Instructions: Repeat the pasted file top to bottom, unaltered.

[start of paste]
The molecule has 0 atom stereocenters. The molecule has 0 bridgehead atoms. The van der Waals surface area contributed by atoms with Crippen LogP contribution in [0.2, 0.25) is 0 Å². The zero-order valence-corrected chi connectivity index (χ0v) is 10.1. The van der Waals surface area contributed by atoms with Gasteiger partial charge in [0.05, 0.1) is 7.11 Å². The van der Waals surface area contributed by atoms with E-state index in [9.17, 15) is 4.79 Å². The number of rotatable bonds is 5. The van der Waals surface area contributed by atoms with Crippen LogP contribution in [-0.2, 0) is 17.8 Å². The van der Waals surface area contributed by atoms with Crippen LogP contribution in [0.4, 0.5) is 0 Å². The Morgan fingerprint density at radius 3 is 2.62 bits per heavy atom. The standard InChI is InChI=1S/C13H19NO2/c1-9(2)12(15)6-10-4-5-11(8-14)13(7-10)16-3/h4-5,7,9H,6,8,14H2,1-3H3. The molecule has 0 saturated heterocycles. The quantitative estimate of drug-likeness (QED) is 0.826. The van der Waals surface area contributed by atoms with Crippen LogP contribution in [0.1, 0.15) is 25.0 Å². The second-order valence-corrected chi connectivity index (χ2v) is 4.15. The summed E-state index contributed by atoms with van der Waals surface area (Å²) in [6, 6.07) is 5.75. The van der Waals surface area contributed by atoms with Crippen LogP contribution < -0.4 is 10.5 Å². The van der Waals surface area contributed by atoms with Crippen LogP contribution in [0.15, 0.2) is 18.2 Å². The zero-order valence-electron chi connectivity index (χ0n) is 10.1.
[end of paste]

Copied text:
The molecule has 0 atom stereocenters. The molecule has 0 bridgehead atoms. The van der Waals surface area contributed by atoms with Crippen LogP contribution in [0.2, 0.25) is 0 Å². The zero-order valence-corrected chi connectivity index (χ0v) is 10.1. The van der Waals surface area contributed by atoms with Gasteiger partial charge in [0.05, 0.1) is 7.11 Å². The van der Waals surface area contributed by atoms with E-state index in [9.17, 15) is 4.79 Å². The number of rotatable bonds is 5. The van der Waals surface area contributed by atoms with Crippen LogP contribution in [-0.2, 0) is 17.8 Å². The van der Waals surface area contributed by atoms with Crippen LogP contribution in [0.4, 0.5) is 0 Å². The Morgan fingerprint density at radius 3 is 2.62 bits per heavy atom. The standard InChI is InChI=1S/C13H19NO2/c1-9(2)12(15)6-10-4-5-11(8-14)13(7-10)16-3/h4-5,7,9H,6,8,14H2,1-3H3. The molecule has 0 saturated heterocycles. The quantitative estimate of drug-likeness (QED) is 0.826. The van der Waals surface area contributed by atoms with Crippen LogP contribution in [0.1, 0.15) is 25.0 Å². The second-order valence-corrected chi connectivity index (χ2v) is 4.15. The summed E-state index contributed by atoms with van der Waals surface area (Å²) in [6, 6.07) is 5.75. The van der Waals surface area contributed by atoms with Crippen LogP contribution < -0.4 is 10.5 Å². The van der Waals surface area contributed by atoms with Crippen LogP contribution in [0.15, 0.2) is 18.2 Å². The zero-order valence-electron chi connectivity index (χ0n) is 10.1.